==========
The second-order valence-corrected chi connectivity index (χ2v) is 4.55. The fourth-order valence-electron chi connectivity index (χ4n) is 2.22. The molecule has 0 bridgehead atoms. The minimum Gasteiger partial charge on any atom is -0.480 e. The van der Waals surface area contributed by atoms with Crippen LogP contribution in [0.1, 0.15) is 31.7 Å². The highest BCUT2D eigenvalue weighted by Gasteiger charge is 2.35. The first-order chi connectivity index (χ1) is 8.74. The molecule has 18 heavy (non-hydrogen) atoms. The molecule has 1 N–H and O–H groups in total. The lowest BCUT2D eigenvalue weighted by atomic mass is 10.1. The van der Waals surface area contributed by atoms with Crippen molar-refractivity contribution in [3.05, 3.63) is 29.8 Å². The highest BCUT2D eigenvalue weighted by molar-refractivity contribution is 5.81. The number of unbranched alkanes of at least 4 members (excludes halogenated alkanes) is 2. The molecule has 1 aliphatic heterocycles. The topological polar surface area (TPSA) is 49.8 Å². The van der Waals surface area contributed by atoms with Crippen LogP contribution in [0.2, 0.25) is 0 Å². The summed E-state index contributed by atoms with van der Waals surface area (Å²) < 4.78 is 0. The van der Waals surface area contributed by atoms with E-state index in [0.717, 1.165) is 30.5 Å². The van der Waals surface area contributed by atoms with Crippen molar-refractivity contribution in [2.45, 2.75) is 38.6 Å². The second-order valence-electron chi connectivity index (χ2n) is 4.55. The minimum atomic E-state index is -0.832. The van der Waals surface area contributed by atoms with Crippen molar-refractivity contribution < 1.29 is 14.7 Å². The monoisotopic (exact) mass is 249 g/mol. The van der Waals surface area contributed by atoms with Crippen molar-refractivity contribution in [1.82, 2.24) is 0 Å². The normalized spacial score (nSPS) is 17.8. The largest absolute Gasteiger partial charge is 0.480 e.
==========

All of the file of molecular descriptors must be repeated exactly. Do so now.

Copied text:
The second-order valence-corrected chi connectivity index (χ2v) is 4.55. The fourth-order valence-electron chi connectivity index (χ4n) is 2.22. The molecule has 0 bridgehead atoms. The minimum Gasteiger partial charge on any atom is -0.480 e. The van der Waals surface area contributed by atoms with Crippen LogP contribution in [0.1, 0.15) is 31.7 Å². The highest BCUT2D eigenvalue weighted by Gasteiger charge is 2.35. The first-order chi connectivity index (χ1) is 8.74. The molecule has 18 heavy (non-hydrogen) atoms. The molecule has 1 N–H and O–H groups in total. The lowest BCUT2D eigenvalue weighted by atomic mass is 10.1. The van der Waals surface area contributed by atoms with Crippen molar-refractivity contribution in [3.05, 3.63) is 29.8 Å². The highest BCUT2D eigenvalue weighted by molar-refractivity contribution is 5.81. The number of unbranched alkanes of at least 4 members (excludes halogenated alkanes) is 2. The molecule has 1 aliphatic heterocycles. The topological polar surface area (TPSA) is 49.8 Å². The van der Waals surface area contributed by atoms with Crippen LogP contribution in [0.2, 0.25) is 0 Å². The summed E-state index contributed by atoms with van der Waals surface area (Å²) < 4.78 is 0. The van der Waals surface area contributed by atoms with E-state index in [0.717, 1.165) is 30.5 Å². The van der Waals surface area contributed by atoms with Crippen molar-refractivity contribution in [2.45, 2.75) is 38.6 Å². The second-order valence-electron chi connectivity index (χ2n) is 4.55. The minimum atomic E-state index is -0.832. The van der Waals surface area contributed by atoms with Crippen molar-refractivity contribution < 1.29 is 14.7 Å². The monoisotopic (exact) mass is 249 g/mol. The van der Waals surface area contributed by atoms with Crippen molar-refractivity contribution in [1.82, 2.24) is 0 Å². The normalized spacial score (nSPS) is 17.8. The largest absolute Gasteiger partial charge is 0.480 e.